How to emigrate to your parents?

In this week's Consulta Migratoria® column I answer a reader's question and explain how a U.S. citizen can immigrate his or her parents.

Each case is different and the answers vary depending on the immigration history of each person. Here I provide general answers to your questions. Please consult with an immigration attorney to receive personalized legal advice before beginning any process.

This is the column:

I am a U.S. citizen and my parents are living undocumented in the U.S. They have never been petitioned in the past. They have never been petitioned in the past, could I petition for them and fix their papers without them having to leave the country? Do they have to ask for a waiver? -Diana V.

Diana, a U.S. citizen may petition for his or her parents, spouse, children and siblings. The citizen must be 21 years old to petition for parents and siblings. There is no age limit to petition for a spouse or children.

You can petition for your parents if you are at least 21 years old. To apply, you must file a family petition with the U.S. Citizenship and Immigration Services (USCIS) and include evidence of your U.S. citizenship and your relationship to each other. When your petition is approved, you will have to decide whether your parents will apply for permanent residency inside or outside the U.S.

If your parents entered the U.S. on a visa, they may be eligible to apply for permanent residence within the U.S. through an application for adjustment of status. This type of application must be filed by your parents with the USCIS along with documentation showing their eligibility, including evidence that they entered the country legally.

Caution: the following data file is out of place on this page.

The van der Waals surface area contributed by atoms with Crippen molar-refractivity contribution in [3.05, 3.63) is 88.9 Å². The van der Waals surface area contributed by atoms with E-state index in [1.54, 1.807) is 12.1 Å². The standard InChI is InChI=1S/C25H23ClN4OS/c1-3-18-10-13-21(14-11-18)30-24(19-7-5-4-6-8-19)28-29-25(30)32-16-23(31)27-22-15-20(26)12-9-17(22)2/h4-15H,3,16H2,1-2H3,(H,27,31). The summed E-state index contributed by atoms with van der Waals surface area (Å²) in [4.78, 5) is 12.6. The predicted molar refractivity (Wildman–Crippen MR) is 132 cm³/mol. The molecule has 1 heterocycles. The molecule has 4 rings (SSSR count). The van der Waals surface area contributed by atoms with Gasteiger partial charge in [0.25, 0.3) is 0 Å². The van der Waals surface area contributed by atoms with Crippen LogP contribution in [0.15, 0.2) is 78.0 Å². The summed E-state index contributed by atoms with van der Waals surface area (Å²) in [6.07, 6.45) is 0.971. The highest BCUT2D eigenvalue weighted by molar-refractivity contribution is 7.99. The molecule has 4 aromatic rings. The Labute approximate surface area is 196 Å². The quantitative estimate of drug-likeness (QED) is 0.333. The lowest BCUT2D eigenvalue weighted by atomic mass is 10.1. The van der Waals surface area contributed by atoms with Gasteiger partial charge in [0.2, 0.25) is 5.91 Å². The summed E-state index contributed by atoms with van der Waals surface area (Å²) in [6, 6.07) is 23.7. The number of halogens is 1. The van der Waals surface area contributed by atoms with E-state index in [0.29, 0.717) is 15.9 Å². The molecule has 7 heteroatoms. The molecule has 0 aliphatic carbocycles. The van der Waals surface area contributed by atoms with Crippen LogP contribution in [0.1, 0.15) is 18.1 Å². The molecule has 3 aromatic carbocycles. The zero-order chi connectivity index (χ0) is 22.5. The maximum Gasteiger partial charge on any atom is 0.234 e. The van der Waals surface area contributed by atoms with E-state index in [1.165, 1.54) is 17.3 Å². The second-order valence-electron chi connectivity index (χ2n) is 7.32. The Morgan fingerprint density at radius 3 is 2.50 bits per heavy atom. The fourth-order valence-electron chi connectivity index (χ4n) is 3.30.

If your parents entered the country illegally and have never been petitioned in the past, they will have to apply for permanent residency in their home country. If they have lived illegally in the U.S. for more than 180 consecutive days after April 1, 1997, upon leaving the country they would be subject to the penalty law, which would not allow them to return to the U.S. for a period of 3 to 10 years unless they are granted a waiver.

To obtain a waiver of the law of punishment abroad, your parents will have to meet several requirements including showing that they have a spouse or parent who is a U.S. citizen or permanent resident and who would suffer extreme hardship if your parents are not allowed to return to the country. If your parents cannot apply for a waiver of the punishment law, they should not travel abroad to apply for permanent residency.

It is of utmost importance that your parents' immigration cases be evaluated by an immigration attorney or a federally accredited representative before beginning any proceedings.

Do not visit notaries, immigration consultants, paper fillers or multi services because these people are not authorized to give legal advice.